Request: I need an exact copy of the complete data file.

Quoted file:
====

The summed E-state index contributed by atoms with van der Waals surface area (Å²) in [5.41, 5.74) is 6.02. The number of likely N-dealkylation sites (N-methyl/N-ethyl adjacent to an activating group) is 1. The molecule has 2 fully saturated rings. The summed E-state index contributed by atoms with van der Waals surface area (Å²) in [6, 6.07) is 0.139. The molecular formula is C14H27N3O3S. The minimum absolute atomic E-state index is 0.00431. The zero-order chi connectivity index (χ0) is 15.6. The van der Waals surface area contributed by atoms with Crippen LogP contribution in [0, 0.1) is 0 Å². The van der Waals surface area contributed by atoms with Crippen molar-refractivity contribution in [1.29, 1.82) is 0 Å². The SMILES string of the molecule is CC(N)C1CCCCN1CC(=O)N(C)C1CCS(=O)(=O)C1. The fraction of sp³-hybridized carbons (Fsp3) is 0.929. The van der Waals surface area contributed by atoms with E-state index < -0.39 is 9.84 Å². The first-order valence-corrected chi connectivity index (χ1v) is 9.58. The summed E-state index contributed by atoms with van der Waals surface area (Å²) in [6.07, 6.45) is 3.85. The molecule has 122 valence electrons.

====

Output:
The summed E-state index contributed by atoms with van der Waals surface area (Å²) in [5.41, 5.74) is 6.02. The number of likely N-dealkylation sites (N-methyl/N-ethyl adjacent to an activating group) is 1. The molecule has 2 fully saturated rings. The summed E-state index contributed by atoms with van der Waals surface area (Å²) in [6, 6.07) is 0.139. The molecular formula is C14H27N3O3S. The minimum absolute atomic E-state index is 0.00431. The zero-order chi connectivity index (χ0) is 15.6. The van der Waals surface area contributed by atoms with Crippen LogP contribution in [0, 0.1) is 0 Å². The van der Waals surface area contributed by atoms with Crippen molar-refractivity contribution in [1.29, 1.82) is 0 Å². The SMILES string of the molecule is CC(N)C1CCCCN1CC(=O)N(C)C1CCS(=O)(=O)C1. The fraction of sp³-hybridized carbons (Fsp3) is 0.929. The van der Waals surface area contributed by atoms with E-state index < -0.39 is 9.84 Å². The first-order valence-corrected chi connectivity index (χ1v) is 9.58. The summed E-state index contributed by atoms with van der Waals surface area (Å²) in [6.07, 6.45) is 3.85. The molecule has 122 valence electrons.